The chart above shows the total estimated number of businesses highlighting the growth of the UK business population across a six year range.
In summary: There is a concentration of businesses towards the south of the UK. The highest number in London with the lowest in Northern Ireland.
As a quick reminder the The United Kingdom of Great Britain and Northern Ireland (UK) is shaped liked the below. The UK consists of four countries: England, Scotland, Wales and Northern Ireland.
England is split into smaller 9 regions whilst Scotland, Wales and Northern Ireland are treated as individual regions, bringing up the total number of regions to be 12.
The chart below shows the number of businesses by region. It highlights the higher number of businesses towards the south of the UK with London first, followed by the South East and the East of England.
The chart below shows a time series of the numbers of businesses by their region. Click on any of legend items to hide them on the chart.
It shows how consistently those regions maintain the highest number of businesses in the UK.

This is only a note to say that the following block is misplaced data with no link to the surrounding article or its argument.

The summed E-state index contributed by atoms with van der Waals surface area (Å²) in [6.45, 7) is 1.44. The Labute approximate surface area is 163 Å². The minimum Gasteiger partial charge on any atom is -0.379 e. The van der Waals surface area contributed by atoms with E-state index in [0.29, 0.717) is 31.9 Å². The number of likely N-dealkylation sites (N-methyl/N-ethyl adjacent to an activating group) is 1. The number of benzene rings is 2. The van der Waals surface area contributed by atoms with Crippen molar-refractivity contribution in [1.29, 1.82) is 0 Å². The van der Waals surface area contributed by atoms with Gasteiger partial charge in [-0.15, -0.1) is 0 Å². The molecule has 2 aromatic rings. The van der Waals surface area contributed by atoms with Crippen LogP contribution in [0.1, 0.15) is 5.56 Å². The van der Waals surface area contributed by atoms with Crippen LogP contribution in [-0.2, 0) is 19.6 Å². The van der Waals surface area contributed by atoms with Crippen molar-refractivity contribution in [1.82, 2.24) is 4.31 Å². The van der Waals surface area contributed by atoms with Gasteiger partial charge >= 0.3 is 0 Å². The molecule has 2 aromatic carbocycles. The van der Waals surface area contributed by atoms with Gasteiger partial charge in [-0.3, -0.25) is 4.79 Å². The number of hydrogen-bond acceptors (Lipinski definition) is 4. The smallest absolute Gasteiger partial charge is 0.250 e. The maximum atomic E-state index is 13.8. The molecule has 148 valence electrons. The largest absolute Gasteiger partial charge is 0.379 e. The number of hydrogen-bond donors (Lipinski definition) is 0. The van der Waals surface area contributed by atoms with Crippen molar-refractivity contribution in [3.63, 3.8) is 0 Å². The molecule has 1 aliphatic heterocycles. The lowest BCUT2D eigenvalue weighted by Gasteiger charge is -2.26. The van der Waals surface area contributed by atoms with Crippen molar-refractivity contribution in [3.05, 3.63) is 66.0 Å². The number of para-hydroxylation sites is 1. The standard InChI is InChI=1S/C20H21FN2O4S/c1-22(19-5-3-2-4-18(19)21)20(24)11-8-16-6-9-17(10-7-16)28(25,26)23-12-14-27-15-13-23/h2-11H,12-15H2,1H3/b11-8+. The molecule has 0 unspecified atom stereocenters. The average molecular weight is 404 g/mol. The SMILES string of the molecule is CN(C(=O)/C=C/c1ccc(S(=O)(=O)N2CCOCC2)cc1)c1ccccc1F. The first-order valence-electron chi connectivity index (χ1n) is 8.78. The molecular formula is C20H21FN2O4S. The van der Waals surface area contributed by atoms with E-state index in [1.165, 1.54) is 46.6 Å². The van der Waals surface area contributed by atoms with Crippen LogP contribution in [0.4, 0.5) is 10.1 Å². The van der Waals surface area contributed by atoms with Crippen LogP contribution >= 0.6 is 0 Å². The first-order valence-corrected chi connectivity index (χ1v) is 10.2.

In summary: The UK's highest buisness activities are typically those related to construction or proffesional activites. In order at the SIC Division level they are:
43 Specialised construction activities 41 Construction of buildings 85 Education 47 Retail trade, except of motor vehicles and motorcycles 81 Services to buildings and landscape activities
The chart below tries to show the regional differences in the concentraion of enterprises. It's using 2019 ONS data on activity and size.
Couple of interesting points above:
The chart below shows a treemap of the number of estimated businesses by their broad industry group and their SIC industry division, allowing us to see a little more detail into the most popular business activites.